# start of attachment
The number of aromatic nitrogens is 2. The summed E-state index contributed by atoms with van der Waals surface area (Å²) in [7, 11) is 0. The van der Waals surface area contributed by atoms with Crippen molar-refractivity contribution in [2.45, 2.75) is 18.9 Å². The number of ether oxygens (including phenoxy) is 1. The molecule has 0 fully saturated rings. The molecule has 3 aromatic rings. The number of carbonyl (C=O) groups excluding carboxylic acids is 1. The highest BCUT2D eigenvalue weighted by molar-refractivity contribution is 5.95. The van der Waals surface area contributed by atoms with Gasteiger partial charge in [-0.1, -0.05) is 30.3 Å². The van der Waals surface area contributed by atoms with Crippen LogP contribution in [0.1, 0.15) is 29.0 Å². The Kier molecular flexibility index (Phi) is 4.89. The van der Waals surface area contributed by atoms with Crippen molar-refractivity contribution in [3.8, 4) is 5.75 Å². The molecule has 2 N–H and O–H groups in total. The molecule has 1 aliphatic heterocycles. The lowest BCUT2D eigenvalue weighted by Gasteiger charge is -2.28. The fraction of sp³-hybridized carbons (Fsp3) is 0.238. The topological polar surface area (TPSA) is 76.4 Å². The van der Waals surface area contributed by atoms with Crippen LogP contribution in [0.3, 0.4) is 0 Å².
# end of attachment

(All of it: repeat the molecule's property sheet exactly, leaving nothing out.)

The number of aromatic nitrogens is 2. The summed E-state index contributed by atoms with van der Waals surface area (Å²) in [7, 11) is 0. The van der Waals surface area contributed by atoms with Crippen molar-refractivity contribution in [2.45, 2.75) is 18.9 Å². The number of ether oxygens (including phenoxy) is 1. The molecule has 0 fully saturated rings. The molecule has 3 aromatic rings. The number of carbonyl (C=O) groups excluding carboxylic acids is 1. The highest BCUT2D eigenvalue weighted by molar-refractivity contribution is 5.95. The van der Waals surface area contributed by atoms with Gasteiger partial charge in [-0.1, -0.05) is 30.3 Å². The van der Waals surface area contributed by atoms with Crippen LogP contribution in [0.1, 0.15) is 29.0 Å². The Kier molecular flexibility index (Phi) is 4.89. The van der Waals surface area contributed by atoms with Crippen molar-refractivity contribution in [3.8, 4) is 5.75 Å². The molecule has 2 N–H and O–H groups in total. The molecule has 1 aliphatic heterocycles. The lowest BCUT2D eigenvalue weighted by Gasteiger charge is -2.28. The fraction of sp³-hybridized carbons (Fsp3) is 0.238. The topological polar surface area (TPSA) is 76.4 Å². The van der Waals surface area contributed by atoms with Crippen LogP contribution in [0.3, 0.4) is 0 Å².